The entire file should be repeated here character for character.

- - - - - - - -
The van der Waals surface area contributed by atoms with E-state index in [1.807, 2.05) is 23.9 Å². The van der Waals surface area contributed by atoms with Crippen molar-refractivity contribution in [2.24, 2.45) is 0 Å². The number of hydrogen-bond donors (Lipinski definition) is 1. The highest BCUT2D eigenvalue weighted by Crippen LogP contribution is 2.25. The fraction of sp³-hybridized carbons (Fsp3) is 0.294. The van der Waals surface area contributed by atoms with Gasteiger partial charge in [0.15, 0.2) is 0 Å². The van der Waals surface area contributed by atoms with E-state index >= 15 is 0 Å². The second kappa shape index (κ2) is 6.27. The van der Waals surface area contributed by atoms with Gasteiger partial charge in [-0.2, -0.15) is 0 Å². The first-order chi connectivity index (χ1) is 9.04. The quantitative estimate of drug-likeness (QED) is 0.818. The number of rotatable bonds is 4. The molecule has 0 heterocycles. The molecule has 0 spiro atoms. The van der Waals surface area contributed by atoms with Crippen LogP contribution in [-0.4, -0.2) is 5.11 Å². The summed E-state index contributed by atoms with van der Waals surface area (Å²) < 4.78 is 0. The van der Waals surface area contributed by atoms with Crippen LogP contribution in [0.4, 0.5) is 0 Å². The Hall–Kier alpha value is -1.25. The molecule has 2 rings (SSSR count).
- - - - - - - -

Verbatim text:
The van der Waals surface area contributed by atoms with E-state index in [1.807, 2.05) is 23.9 Å². The van der Waals surface area contributed by atoms with Crippen molar-refractivity contribution in [2.24, 2.45) is 0 Å². The number of hydrogen-bond donors (Lipinski definition) is 1. The highest BCUT2D eigenvalue weighted by Crippen LogP contribution is 2.25. The fraction of sp³-hybridized carbons (Fsp3) is 0.294. The van der Waals surface area contributed by atoms with Gasteiger partial charge in [0.15, 0.2) is 0 Å². The van der Waals surface area contributed by atoms with E-state index >= 15 is 0 Å². The second kappa shape index (κ2) is 6.27. The van der Waals surface area contributed by atoms with Gasteiger partial charge in [-0.2, -0.15) is 0 Å². The first-order chi connectivity index (χ1) is 9.04. The quantitative estimate of drug-likeness (QED) is 0.818. The number of rotatable bonds is 4. The molecule has 0 heterocycles. The molecule has 0 spiro atoms. The van der Waals surface area contributed by atoms with Crippen LogP contribution in [-0.4, -0.2) is 5.11 Å². The summed E-state index contributed by atoms with van der Waals surface area (Å²) < 4.78 is 0. The van der Waals surface area contributed by atoms with Crippen LogP contribution in [0.4, 0.5) is 0 Å². The Hall–Kier alpha value is -1.25. The molecule has 2 rings (SSSR count).